hydroxychloroquine hcq
© Getty
A bottle and pills of Hydroxychloroquine sit on a counter at Rock Canyon Pharmacy in Provo, Utah.
The Ohio pharmacy board is banning hydroxychloroquine as a COVID-19 treatment in the state. The move comes shortly after a video by America's Frontline Doctors was removed from YouTube, Facebook, and Twitter. Some doctors in the video touted hydroxychloroquine as a coronavirus cure, which the FDA has said is not accurate.

Pharmacists Could Temporarily Lose Their Licenses If They Don't Follow the Regulations

The State of Ohio Board of Pharmacy has issued new regulations for hydroxychloroquine that are effective on July 30, The Columbus Dispatch reported. The drug can be used in clinical trials, but pharmacies, medical institutions, and clinics will no longer be able to dispense or sell the drug for COVID-19 use. Pharmacists who dispense the drug may face anywhere from a warning to a temporary suspension of their license.

You can read the full announcement by the State of Ohio Board of Pharmacy here. Screenshots are below.

hcq ban ohio
© State of Ohio
HCQ hydroxychloroquine ban ohio
© State of Ohio
The relevant part of the new regulations read, in part:
(B) Except as provided in paragraph (C) of this rule, prescriptions issued for chloroquine or hydroxychloroquine for prophylactic use related to COVID-19 or for the treatment of COVID19 are strictly prohibited unless otherwise approved by the board's executive director in consultation with the board president, at which time a resolution shall issue. Upon the effective date of this rule, all previous approvals for the use of chloroquine or hydroxychloroquine shall be deemed void and must be approved using the process outlined in this paragraph.

(C) The prohibition in paragraph (B) of this rule does not apply to prescriptions issued as part of a documented institutional review board-approved clinical trial to evaluate the safety and efficacy of the drugs to treat COVID-19. Prescriptions must include documentation that the patient is enrolled in a clinical trial.
The regulations note that the new requirements apply to inpatient prescriptions for patients in hospitals and nursing homes, too, and all previous exceptions are voided except for clinical trials. The rule also applies to non-resident pharmacies.

Cameron McNamee, director of policy and communications for the State of Ohio Board of Pharmacy, told Dispatch: "The long and short of it is, we want people to focus on what works, such as social distancing and mask use. We ultimately want to make sure people are being safe and not exposing themselves to drugs that have shown not to be effective in treating COVID-19."


Comment: Everything in that statement is untrue.


McNamee said exactly what actions would be taken against pharmacists still prescribing the drug for coronavirus patients would depend on each individual situation.

Melanie Amato, spokeswoman for the Ohio Department of Health, told WHIO that the drug wasn't an effective treatment for COVID-19.

In April, Ohio Purchased 2 Million Hydroxychloroquine Pills in Case the Treatment Worked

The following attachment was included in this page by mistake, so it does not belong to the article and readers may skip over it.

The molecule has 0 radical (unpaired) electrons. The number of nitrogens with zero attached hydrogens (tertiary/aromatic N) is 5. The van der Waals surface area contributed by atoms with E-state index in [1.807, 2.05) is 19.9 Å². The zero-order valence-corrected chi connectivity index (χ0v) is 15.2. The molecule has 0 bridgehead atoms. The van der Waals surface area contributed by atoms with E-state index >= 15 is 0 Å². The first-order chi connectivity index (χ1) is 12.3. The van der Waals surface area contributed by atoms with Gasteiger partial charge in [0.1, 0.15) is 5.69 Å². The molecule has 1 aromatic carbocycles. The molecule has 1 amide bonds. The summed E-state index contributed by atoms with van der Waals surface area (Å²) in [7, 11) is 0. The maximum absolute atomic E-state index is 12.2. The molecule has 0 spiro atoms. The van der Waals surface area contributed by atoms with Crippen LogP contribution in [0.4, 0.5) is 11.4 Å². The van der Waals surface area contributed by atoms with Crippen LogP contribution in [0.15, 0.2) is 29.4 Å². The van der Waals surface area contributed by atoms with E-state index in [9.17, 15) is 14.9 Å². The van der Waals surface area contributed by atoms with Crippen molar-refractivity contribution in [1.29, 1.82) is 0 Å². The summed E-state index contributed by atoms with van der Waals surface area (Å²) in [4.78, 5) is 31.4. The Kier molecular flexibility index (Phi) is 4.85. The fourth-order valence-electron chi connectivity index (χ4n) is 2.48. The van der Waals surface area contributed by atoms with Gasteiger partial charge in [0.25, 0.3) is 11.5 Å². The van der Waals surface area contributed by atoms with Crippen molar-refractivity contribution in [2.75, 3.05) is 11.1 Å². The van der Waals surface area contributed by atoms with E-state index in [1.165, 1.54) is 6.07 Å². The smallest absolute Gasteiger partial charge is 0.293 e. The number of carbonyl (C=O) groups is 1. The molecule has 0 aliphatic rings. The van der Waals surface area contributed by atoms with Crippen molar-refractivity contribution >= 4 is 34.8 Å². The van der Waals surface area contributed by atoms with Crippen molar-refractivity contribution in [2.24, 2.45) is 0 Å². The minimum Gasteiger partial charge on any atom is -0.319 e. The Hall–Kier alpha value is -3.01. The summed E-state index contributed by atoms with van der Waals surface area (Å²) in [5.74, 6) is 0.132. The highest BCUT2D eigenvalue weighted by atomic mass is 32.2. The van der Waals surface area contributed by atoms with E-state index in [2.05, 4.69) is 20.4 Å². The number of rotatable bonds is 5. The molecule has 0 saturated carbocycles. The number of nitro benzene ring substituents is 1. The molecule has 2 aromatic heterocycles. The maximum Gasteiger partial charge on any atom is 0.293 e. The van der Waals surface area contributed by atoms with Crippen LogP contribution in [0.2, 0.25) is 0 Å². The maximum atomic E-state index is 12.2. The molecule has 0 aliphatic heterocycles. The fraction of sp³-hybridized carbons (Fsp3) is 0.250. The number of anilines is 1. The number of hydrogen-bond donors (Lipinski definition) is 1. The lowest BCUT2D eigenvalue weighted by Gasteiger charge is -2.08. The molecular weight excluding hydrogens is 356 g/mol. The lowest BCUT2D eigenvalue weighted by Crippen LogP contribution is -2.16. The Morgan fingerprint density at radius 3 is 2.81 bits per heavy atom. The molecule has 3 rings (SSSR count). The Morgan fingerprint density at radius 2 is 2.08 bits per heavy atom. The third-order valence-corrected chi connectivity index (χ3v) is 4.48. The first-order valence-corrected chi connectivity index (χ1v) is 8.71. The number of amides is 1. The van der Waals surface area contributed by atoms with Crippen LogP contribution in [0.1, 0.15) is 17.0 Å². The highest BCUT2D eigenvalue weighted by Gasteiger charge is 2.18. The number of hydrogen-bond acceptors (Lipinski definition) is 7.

The Board had previously cracked down on doctors who were hoarding the medication in case it was needed, and the drug was only allowed to be prescribed for people who had tested positive for COVID-19, Dispatch reported. Before that, the Ohio Department of Health had stockpiled the drug in case it was needed, purchasing two million pills on April 9 for $602,629.

On May 28, 2020, a systematic review of the therapeutic role of hydroxychloroquine was published in Clinical Drug Investigation. The publication concluded: "The results of efficacy and safety of HCQ in COVID-19, as obtained from the clinical studies, are not satisfactory, although many of these studies had major methodological limitations. Stronger evidence from well-designed robust randomized clinical trials is required before conclusively determining the role of HCQ in the treatment of COVID-19. Clinical prudence is required in advocating HCQ as a therapeutic armamentarium in COVID-19."

The drug is typically used to treat malaria and may also be used for conditions like lupus or arthritis. The CDC notes that the medication can be prescribed to children and adults of all ages and can be safely taken by women who are nursing or pregnant. However, people who have psoriasis should not take the medication. Medical News Today noted that the drug can cause eye damage in high doses and can cause heart disease. While the latter side effect is uncommon, Medical News Today reported, it can be fatal.

The FDA has cautioned against the use of hydroxychloroquine outside of a hospital setting or clinical trial because of heart rhythm risks. On June 15, it revoked emergency use authorization of the medication in certain hospitalized patients.

Still, some doctors have said they have had personal success with hydroxychloroquine and believe further study is needed. A peer-reviewed publication by the Henry Ford Health System in early July, analyzing patients from March 10 to May 2, concluded that treatment with hydroxychloroquine reduced death rates in COVID-19 patients, MLive reported. It still stated that people should be cautious in their reaction to the results and more trials are needed.

A group called America's Frontline Doctors hosted a summit in which some doctors, including Dr. Stella Immanuel, claimed that hydroxychloroquine was a "cure." The videos were removed from Facebook, YouTube, and Twitter. The video can still be viewed on Bitchute here.

The America's Frontline Doctors' website is now down too. A "Website Expired" error message from Squarespace appears when visiting the domain. According to ICANN, the domain's owner and phone number are private. The domain was just registered on July 16, 2020 and isn't set to expire until July 16, 2021.